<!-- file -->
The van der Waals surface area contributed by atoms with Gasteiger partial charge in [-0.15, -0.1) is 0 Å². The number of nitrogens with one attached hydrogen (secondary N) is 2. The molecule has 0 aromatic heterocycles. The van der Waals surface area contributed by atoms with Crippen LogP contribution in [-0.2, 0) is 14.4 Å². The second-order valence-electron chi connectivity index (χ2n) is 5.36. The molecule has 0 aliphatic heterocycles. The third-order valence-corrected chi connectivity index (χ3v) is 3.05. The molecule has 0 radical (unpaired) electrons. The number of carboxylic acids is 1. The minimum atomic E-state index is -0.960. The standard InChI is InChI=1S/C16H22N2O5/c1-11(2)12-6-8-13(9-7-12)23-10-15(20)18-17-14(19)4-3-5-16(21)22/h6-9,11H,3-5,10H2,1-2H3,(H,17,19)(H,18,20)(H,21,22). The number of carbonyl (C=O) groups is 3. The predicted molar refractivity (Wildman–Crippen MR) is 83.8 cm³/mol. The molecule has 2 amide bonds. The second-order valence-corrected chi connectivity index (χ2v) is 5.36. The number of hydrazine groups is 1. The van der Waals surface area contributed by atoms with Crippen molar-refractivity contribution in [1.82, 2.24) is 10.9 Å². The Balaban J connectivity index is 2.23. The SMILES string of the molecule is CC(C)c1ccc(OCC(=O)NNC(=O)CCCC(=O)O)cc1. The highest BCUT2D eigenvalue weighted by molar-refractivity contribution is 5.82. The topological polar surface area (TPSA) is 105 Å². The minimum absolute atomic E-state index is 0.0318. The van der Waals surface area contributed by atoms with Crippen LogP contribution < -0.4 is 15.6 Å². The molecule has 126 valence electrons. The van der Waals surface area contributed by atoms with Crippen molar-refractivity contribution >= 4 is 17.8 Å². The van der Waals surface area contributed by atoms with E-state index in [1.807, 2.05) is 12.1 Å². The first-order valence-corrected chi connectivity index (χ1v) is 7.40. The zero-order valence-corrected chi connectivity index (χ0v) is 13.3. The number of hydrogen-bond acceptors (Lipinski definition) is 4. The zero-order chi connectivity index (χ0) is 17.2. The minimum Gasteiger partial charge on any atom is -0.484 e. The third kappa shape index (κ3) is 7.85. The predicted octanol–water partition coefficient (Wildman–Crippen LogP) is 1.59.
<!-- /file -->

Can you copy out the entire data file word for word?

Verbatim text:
The van der Waals surface area contributed by atoms with Gasteiger partial charge in [-0.15, -0.1) is 0 Å². The number of nitrogens with one attached hydrogen (secondary N) is 2. The molecule has 0 aromatic heterocycles. The van der Waals surface area contributed by atoms with Crippen LogP contribution in [-0.2, 0) is 14.4 Å². The second-order valence-electron chi connectivity index (χ2n) is 5.36. The molecule has 0 aliphatic heterocycles. The third-order valence-corrected chi connectivity index (χ3v) is 3.05. The molecule has 0 radical (unpaired) electrons. The number of carboxylic acids is 1. The minimum atomic E-state index is -0.960. The standard InChI is InChI=1S/C16H22N2O5/c1-11(2)12-6-8-13(9-7-12)23-10-15(20)18-17-14(19)4-3-5-16(21)22/h6-9,11H,3-5,10H2,1-2H3,(H,17,19)(H,18,20)(H,21,22). The number of carbonyl (C=O) groups is 3. The predicted molar refractivity (Wildman–Crippen MR) is 83.8 cm³/mol. The molecule has 2 amide bonds. The second-order valence-corrected chi connectivity index (χ2v) is 5.36. The number of hydrazine groups is 1. The van der Waals surface area contributed by atoms with Crippen molar-refractivity contribution in [1.82, 2.24) is 10.9 Å². The Balaban J connectivity index is 2.23. The SMILES string of the molecule is CC(C)c1ccc(OCC(=O)NNC(=O)CCCC(=O)O)cc1. The highest BCUT2D eigenvalue weighted by molar-refractivity contribution is 5.82. The topological polar surface area (TPSA) is 105 Å². The minimum absolute atomic E-state index is 0.0318. The van der Waals surface area contributed by atoms with Crippen LogP contribution < -0.4 is 15.6 Å². The molecule has 126 valence electrons. The van der Waals surface area contributed by atoms with Crippen molar-refractivity contribution >= 4 is 17.8 Å². The van der Waals surface area contributed by atoms with E-state index in [1.807, 2.05) is 12.1 Å². The first-order valence-corrected chi connectivity index (χ1v) is 7.40. The zero-order valence-corrected chi connectivity index (χ0v) is 13.3. The number of hydrogen-bond acceptors (Lipinski definition) is 4. The zero-order chi connectivity index (χ0) is 17.2. The minimum Gasteiger partial charge on any atom is -0.484 e. The third kappa shape index (κ3) is 7.85. The predicted octanol–water partition coefficient (Wildman–Crippen LogP) is 1.59.